By Greg Ferenstein
Joan was desperate to overcome an eating disorder, which she had been struggling with since adolescence.
The disorder was unfortunately more than dangerously low weight; she didn’t have the energy to live her life and do what she loved most like hiking or traveling.
This spiralled into depression, anxiety and suicidal ideation.
Eating disorders are a major mental health challenge. According to the National Association of Anorexia Nervosa and Associated Disorders, a staggering 9% of the global population struggles with some form of eating disorder. Consistent with Joan’s experience, an estimated 26% with the condition attempt suicide.
The pandemic has been especially challenging for those suffering from mental health conditions and may have exacerbated the incidences of those struggling with eating disorders.
Joan tried many treatments, including a longer term residential program. But the coercive nature of being committed in a facility left her fearful to try more intensive, traditional medical services.
So, like many people, she turned to less traditional services in the psychedelics underground with facilitators who could help her cope with mental illness using unapproved drugs.
“I've done psilocybin to LSD,” she says.
Given that there is no regulation or oversight, the psychedelics underground can be a precarious place.
After an underground session with MDMA, a synthetic compound currently in final stages of FDA clinical trials, Joan said she developed some important sense of self-acceptance.
“It's the first time I was able to look at myself in a mirror,” she recalls. Previously she had so much self-loathing for her appearance.
The psychedelic experiences convinced her that she could focus on her health.
Eventually, Joan met someone from Cedar by Novamind and decided to go for a few sessions of their Emotion Focused Ketamine-Assisted Psychotherapy (EF-KAP).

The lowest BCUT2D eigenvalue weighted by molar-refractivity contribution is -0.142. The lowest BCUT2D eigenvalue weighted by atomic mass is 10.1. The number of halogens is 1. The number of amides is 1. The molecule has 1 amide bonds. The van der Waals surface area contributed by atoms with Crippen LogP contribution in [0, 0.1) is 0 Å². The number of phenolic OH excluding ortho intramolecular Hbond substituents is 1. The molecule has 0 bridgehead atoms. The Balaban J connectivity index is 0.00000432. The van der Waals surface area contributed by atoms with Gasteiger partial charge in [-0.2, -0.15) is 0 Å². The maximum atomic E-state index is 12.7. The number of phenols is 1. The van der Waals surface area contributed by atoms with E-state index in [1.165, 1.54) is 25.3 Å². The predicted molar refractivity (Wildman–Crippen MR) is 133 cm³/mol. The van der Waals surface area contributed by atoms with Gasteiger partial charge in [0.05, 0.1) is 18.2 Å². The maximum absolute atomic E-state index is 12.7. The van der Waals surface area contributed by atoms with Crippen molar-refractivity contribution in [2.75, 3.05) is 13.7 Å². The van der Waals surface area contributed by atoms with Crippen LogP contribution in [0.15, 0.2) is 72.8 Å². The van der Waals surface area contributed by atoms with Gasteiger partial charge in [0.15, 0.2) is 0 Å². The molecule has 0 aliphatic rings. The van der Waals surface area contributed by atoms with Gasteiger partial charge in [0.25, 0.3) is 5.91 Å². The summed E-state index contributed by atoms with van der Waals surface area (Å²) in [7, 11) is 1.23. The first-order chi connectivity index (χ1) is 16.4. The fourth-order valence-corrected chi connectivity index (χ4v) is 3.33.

Novamind recently published a case series of patients undergoing ketamine-assisted therapy for eating disorders and found promising results. “The seemingly rapid response in mood to ketamine treatments observed in some cases is congruent with previous studies of ketamine for depression,” concluded the report.
Joan’s experience seems consistent with the report’s results. In total, she had two sessions.
“Something shifted in me,” she says.
Sometimes people experience intense visualizations in a ketamine experience, but not always. After one of the sessions, Joan remembers calling her mother and being more open to new ideas.
“I was able to think about things more rationally and just hold ideas that I couldn't have held otherwise.”
Since those sessions, Joan says that she gets less “freaked out” about eating more calories per day. Previously that sort of idea frightened her, but less so after the ketamine sessions.
And she is currently becoming more comfortable with the idea of gaining weight.
“I don't have to gain a ton of weight. But I want to have a little bit more energy to do some of the things I used to do, like hiking and traveling.”
*Joan is a pseudonym. Some quotes edited for clarity
About the author
Greg Ferenstein is the founder of Frederick Research, a mental health innovation consulting firm. His research has been widely covered in leading publications, including the New York Times, The Brookings Institute and The Washington Post.
His field investigations in mental health have been supported by respected technology companies, from Google.org to Lyft and his public policy papers have influenced bills at the U.S. federal and state level.
Prior to founding Frederick Research, he taught statistics for journalists at the University of Texas and received a Masters in Mathematical Behavioral Sciences.